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A PRACTICAL GUIDE TO STAGE LIGHTING
curtain, rise up as a guillotine curtain, or combine
the movement, like a tableau curtain? What is
the speed, in seconds, of the movement from full
open to full close? If the main curtains action is
guillotine, does it have a split in the middle for
performers to pass through during bows?
•Thedepthofthestage,fromplasterlinetothe
first lineset, the last lineset, to the back wall, to
the front edge of the apron.
•Thewidthofthestage,indicatedasthe
measured distance from centerline to each side
wall. Any interesting architectural challenges
or obstructions, either on the stage or in the
air. The location of any traps, floor pockets, or
lighting troughs in the deck.
•Thelocationofthesightlinesintheaudience
(typically not indicated on the draftings of the
facility; this information is required to determine
accurate electric and border trims).
•Theidentityofallfrontofhouselighting
positions, and the number of balconies. The
near and far sightline locations for each
balcony.
• Thetypeofflysystem.Thenumber,identity,
length, and location of the battens. The load limit
above batten weight (which will determine the
number of instruments possible on each batten).
Location of fly rail. Can the sheaves be kicked?
•Ifnotaflysystem,thepipeorcatwalklayout
over the stage, and the accessibility to, and the
hanging methods for, those lighting positions.
•Heightofthegrid,pipetravel,loadingrail.
•Thesize,numbers,andconditionofthehouse
soft goods: legs, borders, blackout drops, or
backings. (If the show plans to use the house
masking goods, it’s critical to know the height of
all of the legs. These dimensions typically have
the greatest potential affect on all border trim
heights.)
•Anythingspecifictotheproduction:analternate
crossover other than the upstage portion of the
stage, booms that require to be lagged into the
deck, traps in the stage, to name a few.
•Existence,specifics,andlocationsofallpower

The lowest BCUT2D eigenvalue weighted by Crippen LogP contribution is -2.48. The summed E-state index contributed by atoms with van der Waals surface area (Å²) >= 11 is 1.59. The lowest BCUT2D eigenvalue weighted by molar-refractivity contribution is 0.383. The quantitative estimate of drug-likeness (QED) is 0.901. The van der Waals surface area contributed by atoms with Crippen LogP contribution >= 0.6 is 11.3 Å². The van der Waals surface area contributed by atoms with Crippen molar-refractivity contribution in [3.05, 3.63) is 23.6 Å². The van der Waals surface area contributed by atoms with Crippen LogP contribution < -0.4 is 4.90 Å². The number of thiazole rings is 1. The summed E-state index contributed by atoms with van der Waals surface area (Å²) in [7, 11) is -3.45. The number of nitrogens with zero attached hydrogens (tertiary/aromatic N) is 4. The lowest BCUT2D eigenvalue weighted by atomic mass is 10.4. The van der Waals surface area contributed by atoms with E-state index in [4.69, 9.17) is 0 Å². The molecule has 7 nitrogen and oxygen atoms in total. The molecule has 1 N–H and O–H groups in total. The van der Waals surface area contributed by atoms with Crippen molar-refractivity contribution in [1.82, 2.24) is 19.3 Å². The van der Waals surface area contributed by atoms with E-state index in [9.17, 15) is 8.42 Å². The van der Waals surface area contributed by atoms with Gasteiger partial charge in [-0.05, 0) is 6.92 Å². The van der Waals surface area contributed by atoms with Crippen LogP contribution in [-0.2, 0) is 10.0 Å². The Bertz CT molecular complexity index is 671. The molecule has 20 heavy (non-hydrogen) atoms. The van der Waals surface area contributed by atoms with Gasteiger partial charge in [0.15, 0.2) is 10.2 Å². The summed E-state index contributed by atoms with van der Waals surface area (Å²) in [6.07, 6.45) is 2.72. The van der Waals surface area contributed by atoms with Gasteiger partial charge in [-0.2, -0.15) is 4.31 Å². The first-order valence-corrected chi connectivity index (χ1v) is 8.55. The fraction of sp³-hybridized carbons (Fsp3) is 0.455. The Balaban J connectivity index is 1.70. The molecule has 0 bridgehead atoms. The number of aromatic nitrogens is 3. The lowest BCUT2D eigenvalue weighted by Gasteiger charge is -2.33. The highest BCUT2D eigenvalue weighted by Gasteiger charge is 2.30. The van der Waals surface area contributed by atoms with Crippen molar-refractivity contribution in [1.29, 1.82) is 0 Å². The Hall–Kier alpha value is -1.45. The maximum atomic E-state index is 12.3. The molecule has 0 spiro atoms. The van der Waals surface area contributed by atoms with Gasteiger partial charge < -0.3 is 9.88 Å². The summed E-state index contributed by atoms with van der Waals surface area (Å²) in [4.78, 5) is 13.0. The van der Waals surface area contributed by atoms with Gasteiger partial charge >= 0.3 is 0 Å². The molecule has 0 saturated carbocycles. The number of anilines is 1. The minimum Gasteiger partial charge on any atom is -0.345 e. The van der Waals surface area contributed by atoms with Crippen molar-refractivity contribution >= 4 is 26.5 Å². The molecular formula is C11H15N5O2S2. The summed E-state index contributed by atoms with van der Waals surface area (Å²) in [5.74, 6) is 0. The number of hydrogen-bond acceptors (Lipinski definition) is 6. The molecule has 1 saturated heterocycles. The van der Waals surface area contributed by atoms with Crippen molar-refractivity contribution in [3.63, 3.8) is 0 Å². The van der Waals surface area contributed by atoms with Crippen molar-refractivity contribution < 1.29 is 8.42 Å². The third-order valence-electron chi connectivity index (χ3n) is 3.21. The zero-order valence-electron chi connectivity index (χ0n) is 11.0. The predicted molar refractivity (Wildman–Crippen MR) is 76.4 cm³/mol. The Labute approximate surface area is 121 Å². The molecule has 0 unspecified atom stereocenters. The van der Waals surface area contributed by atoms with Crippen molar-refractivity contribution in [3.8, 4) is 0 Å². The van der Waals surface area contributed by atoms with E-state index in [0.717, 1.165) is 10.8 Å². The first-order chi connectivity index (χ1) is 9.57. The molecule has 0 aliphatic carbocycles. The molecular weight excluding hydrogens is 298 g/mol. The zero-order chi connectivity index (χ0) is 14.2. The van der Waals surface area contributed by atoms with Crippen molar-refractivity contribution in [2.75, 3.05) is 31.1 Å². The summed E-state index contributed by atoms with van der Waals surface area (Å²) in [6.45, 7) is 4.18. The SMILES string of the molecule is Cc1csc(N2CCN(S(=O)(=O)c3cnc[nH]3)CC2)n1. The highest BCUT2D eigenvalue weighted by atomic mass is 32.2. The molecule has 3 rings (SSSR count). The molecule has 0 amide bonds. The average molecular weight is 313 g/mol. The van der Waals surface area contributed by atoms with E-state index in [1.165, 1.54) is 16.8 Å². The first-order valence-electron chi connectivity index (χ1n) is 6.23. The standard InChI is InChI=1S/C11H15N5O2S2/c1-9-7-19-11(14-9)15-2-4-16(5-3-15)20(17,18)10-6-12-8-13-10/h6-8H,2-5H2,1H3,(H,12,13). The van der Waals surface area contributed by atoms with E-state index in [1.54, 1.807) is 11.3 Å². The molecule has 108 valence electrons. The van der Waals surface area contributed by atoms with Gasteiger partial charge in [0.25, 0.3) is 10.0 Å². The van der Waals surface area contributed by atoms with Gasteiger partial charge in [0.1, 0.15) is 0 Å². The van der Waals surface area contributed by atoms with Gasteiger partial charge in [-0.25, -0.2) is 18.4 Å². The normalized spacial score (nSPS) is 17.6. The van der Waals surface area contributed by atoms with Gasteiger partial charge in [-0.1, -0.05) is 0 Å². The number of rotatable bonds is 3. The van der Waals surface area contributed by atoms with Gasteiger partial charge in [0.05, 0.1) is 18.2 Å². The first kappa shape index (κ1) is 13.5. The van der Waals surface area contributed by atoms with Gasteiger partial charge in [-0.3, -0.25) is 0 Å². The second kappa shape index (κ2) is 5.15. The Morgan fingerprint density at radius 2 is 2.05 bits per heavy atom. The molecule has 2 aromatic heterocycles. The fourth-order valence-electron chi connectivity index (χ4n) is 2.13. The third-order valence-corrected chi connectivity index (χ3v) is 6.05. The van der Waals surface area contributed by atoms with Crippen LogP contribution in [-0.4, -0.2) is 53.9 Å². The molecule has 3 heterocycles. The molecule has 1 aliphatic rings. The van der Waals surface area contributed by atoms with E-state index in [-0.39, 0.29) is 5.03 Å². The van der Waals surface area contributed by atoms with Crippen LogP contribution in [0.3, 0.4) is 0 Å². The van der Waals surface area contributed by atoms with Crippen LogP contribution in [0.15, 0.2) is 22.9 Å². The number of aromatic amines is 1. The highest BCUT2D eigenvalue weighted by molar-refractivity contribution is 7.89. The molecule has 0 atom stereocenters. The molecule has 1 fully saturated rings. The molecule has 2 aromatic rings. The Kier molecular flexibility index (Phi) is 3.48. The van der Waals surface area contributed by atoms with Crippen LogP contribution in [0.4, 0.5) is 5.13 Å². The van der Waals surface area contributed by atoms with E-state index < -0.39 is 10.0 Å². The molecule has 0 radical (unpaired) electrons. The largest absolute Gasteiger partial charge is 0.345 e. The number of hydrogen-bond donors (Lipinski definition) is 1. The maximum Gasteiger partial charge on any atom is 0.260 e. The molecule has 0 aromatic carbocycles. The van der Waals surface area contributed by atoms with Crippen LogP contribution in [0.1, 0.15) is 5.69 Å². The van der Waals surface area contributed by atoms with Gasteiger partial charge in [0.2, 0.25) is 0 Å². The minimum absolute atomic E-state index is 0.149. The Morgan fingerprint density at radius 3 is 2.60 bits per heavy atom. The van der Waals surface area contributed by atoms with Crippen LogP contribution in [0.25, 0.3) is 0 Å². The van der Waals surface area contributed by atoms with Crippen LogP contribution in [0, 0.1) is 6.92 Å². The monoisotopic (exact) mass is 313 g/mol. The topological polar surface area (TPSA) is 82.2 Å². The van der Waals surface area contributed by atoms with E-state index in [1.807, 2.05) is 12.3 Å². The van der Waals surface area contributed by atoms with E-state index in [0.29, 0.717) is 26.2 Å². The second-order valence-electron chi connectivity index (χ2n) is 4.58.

distribution panels included in, or close to, the
stage.
•Existence,specifics,andlocationsoftheheadset
system.
•Existence,specifics,andlocationsofany
production tables.
•Thesize,accesspath,andadjacencyofthe
loading door to the stage. Lighting on the
loading dock for night deliveries.
•Namesofotherproductionsthathavebeen
presented there in the recent past. Names of the
lighting designers or production managers, who,
when contacted, may provide additional insight
to the facility or personnel.
Shelley’s Notes:
Advancing the Performance Facility
Whenever possible, a site survey of the performance
facility should be part of the lighting designer’s ini-
tial agenda. In a perfect world, the entire design and
artistic team all simultaneously converge for a tour
of the performance space. It’s possible that major
decisions can be made in short order, when the col-
lective group required to make those decisions are
all together seeing the same thing at the same time.
In some cases visiting the theatre is as simple as
walking down the hall and opening the door. In other
cases the theatre may be locked, and arrangements
must be made to meet someone at the theatre with
keys. When access is constrained, schedule conflicts by
other members of the design or artistic team may delay
the appointment when the group can collectively meet
and tour the stage. Most designers believe that phys-
ically being present in the space, even for a moment,
gives them a sense of the space. For many, having that
sense is so important that, after a point, getting into the
space, regardless of who else is available, is more impor-
tant than standing upon ceremony. Waiting for a tour,
so that the rest of the team can be present, sometimes
becomes a courtesy that must be abandoned, in order to
see the space at all. While it might be perceived as impo-
lite to visit the performance facility without the rest of
the members of the design team, it’s an unwritten under-
standing between working professionals that sometimes
schedules conflict, and you have to move on.
With luck, the lighting designer can then return
for another viewing when the rest of the design team
can also all convene. Sometimes this schedule works
to the lighting designer’s advantage. The first indi-
vidual visit can strictly focus on assembling infor-
mation and taking initial measurements about the
space. When the entire team assembles at the space,
it’s then a return visit for the lighting designer, and
his or her concentration can be on interaction with
them, rather than splitting focus and simultaneously
trying to acquire information about the space.
Shelley’s Notes:
Advancing Venues
Any time that you’re provided with the opportunity
to see a space before load-in, pinch yourself. In my
experience, it doesn’t happen all that often. And if you
get to see the stage without some other show “in the

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